Sometimes, telling a good story isn’t only a matter of adding ingredients together, but rather, it means understanding which ones need to be left out (relatively speaking, I’m notorious for saying too much). It’s unfortunate, how many small details and other pieces I remove from my writing in order to keep everything simple. The stuff I genuinely lament over is typically funny, or at least it is when you have an inane sense of humor like mine.
Donald Miller and some other writers have made note of the connection between the stories we write and live: fiction and reality have the same ingredients. We have our plot, setting, characters, protagonists and antagonists, conflict, and of course, denouement. The most obvious difference is that writers can pull whatever they choose into the worlds they create, whereas reality forces us to work with what we have- it’s a little more confining. In other words, pointing a fancy stick at something and yelling expecto patronus does nothing for me, no matter how happy my thoughts are.
I enjoy telling stories, but unless I want to be a giant liar or a thief, I must live them first. I suppose I could also write fiction, but that’s not part of the point. It’s easier to say what detracts from a good story, rather than that which contributes to it, so here’s a list of things that make your life and your story-telling boring.
1- I have a love-hate relationship with sleep. I’m so much more functional and pleasant when I get more than six hours, but adventures expire when I snooze. Consider the books you’ve read and how they’ve treated sleep- I feel like most of them only mention it when it sucks, when there’s a dream that’s meaningful, or if it’s interrupted. Depressed people sleep because they don’t want to do anything else, so perhaps you should knock it out of your life a little and start living a more exciting, less bright-eyed and bushy-tailed life.
2- I think I read somewhere that entertainment is America’s biggest industry. Don’t quote me on that, but if your life was a book, how many hours of television, movies and video games would you have to cut out? I know a few people who’d be removing years from their stories after they made these edits. To be fair, most of them participate in this socially, but still… perhaps you should all go for a walk and hunt for some exciting exploits instead.
3- I’m a gym person, but really, nothing exciting happens there. I get sweaty, might slip off the treadmill if I run on one and typically drop my phone at least once while I’m there. Exercise is making my story a little more boring, so maybe I should cut it out, or change it. I should go running in a bad part of town on a Saturday night or something like that and see what happens.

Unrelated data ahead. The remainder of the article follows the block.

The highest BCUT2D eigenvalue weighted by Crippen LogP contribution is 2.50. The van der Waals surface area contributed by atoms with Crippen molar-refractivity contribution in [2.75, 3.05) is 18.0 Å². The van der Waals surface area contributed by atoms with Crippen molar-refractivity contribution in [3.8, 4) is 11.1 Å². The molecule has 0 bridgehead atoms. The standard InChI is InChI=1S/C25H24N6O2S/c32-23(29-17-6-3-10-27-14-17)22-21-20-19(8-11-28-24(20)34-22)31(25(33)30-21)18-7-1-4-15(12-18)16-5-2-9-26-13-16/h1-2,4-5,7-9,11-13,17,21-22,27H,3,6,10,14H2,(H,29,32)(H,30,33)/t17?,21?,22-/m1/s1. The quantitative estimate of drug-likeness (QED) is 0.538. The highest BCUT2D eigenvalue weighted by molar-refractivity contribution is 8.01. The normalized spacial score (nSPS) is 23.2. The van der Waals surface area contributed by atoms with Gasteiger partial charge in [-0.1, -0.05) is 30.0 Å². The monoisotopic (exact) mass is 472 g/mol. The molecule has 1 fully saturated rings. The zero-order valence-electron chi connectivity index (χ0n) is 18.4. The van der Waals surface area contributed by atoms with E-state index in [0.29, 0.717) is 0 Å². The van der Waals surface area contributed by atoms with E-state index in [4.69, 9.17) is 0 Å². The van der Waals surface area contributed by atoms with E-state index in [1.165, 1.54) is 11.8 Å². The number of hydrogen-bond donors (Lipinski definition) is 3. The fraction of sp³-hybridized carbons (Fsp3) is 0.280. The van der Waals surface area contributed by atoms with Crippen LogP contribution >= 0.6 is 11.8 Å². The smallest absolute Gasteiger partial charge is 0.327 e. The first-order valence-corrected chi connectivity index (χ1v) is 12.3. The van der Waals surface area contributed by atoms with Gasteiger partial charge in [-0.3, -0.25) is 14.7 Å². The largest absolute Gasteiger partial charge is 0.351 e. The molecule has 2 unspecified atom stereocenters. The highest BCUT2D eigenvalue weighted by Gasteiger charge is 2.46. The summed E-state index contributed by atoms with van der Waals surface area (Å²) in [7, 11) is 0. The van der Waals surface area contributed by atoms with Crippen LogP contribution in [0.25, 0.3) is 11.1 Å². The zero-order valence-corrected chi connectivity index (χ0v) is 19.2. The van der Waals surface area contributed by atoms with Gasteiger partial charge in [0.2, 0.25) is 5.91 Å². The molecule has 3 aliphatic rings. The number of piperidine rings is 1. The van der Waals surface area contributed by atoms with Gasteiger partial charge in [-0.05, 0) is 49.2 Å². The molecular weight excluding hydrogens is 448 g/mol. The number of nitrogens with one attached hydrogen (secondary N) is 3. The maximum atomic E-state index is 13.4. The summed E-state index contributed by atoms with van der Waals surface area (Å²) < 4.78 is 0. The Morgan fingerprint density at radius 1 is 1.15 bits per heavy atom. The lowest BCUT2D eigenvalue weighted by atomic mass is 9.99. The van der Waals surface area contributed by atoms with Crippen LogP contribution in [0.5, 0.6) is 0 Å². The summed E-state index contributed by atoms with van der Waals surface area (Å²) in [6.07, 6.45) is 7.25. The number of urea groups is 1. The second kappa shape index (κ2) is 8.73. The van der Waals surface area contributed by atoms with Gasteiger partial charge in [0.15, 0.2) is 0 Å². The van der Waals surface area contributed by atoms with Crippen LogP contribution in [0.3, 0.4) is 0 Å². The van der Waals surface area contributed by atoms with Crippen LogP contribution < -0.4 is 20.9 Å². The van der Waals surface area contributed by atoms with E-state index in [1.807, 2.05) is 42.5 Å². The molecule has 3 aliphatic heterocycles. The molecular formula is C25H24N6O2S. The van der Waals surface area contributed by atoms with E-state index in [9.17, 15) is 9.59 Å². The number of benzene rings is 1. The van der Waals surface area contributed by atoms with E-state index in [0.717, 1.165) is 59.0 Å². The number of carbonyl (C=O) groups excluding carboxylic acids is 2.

4- Paying the bills makes for a boring story. Who needs a roof over their head when they can become a tramp and ride the rails all over the United States? My roommate is getting married soon, I think I might sell my crap and do just that. Too bad it’s been done. Maybe I’ll go south and find a nice beach to live on.
5- In exciting books, people are spies or have jobs only so they can quit them. Perhaps getting fired or let go is that pivotal event that pushes them into previously unknown awesomeness. Maybe we should all quit our jobs and see what adventures follow. The last suggestion works well with this one.
6-Relationships, both positive or negative are significant to good stories. The only two tales I’m aware of that have really only one person in them are Cast Away and its predecessor Robinson Crusoe. Tom Hanks had Wilson though and Defoe made the name Friday famous with the character added to his story. So, perhaps those aren’t good examples. We need relationships because we must have people to love and bicker with.
On a more serious note, I would never encourage anyone to lead an irresponsible life, but it is important that we consider how we’re spending our time. When I was in college, I was great about writing more, I never turned the television on and maybe played an hour of video games each month. I can’t say the same about my post-undergrad experience, and I’m kind of ashamed of it. I’m praying for and will hopefully be perpetually on the hunt for adventure because I want to have exciting stories to tell.